Do You Really Need to “Safely Eject” USB Drives Anymore?
We’ve all been there: rushing to grab your USB drive only to be stopped in your tracks by an ominous warning about “safely removing” it first. But does this advice from the days of yore still apply in the era of Windows 10 and 11
Way back when, forgetting to eject a drive before unplugging could lead to all sorts of issues. Partially saved files, corrupted documents, blue screens of death – the horror! Tech websites and manuals drilled it into our heads that the “Safely Remove Hardware” notification was not to be ignored. Failure to follow procedure meant facing the wrath of your poor, suffering PC.
However, as recently as 2019, Microsoft confirmed that Windows 10 and newer allow for quicker removal without harming your info. Your files will stay intact as long as you aren’t in the middle of a transfer.
Behind the scenes, connected drives don’t constantly auto-update in the background like they used to to save time. The default is now set to write files upon command through copy/paste actions.
In Windows 10 and 11 specifically, there are now two modes for external devices: “Quick Removal” and “Better Performance.” As the names suggest, Quick Removal means you can yank the drive at any time with no consequences. Better Performance uses write caching to optimize transfer speeds but requires properly ejecting.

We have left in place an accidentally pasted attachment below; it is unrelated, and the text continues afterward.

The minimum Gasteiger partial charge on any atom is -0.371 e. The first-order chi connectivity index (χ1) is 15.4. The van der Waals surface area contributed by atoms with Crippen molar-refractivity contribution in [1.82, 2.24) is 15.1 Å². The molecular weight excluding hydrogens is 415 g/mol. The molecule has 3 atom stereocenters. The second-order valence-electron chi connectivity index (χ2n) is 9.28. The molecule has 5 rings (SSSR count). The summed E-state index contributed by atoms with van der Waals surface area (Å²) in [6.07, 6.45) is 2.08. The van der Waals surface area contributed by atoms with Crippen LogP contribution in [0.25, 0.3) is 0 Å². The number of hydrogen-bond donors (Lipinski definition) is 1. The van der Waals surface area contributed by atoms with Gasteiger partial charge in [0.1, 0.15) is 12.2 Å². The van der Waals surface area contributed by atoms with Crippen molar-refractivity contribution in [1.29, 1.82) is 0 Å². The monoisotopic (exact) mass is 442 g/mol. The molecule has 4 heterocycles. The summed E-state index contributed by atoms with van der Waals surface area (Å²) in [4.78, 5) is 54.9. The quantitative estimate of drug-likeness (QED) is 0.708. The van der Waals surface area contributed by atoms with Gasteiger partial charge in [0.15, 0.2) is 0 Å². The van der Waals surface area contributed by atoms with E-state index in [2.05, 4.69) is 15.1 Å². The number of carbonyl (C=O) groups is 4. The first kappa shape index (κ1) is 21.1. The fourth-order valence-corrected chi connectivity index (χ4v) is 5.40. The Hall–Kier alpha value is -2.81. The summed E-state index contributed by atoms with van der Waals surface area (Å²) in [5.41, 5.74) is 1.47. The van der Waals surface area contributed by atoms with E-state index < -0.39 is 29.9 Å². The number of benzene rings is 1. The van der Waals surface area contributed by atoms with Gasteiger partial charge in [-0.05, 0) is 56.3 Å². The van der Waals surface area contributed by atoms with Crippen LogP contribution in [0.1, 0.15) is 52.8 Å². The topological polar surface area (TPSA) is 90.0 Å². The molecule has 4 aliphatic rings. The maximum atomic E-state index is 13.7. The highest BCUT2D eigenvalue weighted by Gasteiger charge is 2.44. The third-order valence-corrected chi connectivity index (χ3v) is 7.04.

In benchmark tests, though, the gain from caching is negligible for most users. We’re talking milliseconds of difference at most. Unless you’re a hardcore professional regularly shuffling massive files, the average person likely won’t notice any improvement.
So, in summary, if you’re not actively copying or moving data to or from the drive, it’s totally fine to pull USB sticks and portable hard drives straight from your computer without first clicking “Eject.” Modern operating systems have safeties in place to avoid corruption. No more anxious waiting or dealing with naggy pop-ups!
That said, the “Safely Remove Hardware” option doesn’t do any harm either if you want to play it safe. The choice is yours. Hopefully, this will put an end to any lingering paranoia about following strict ejection procedures.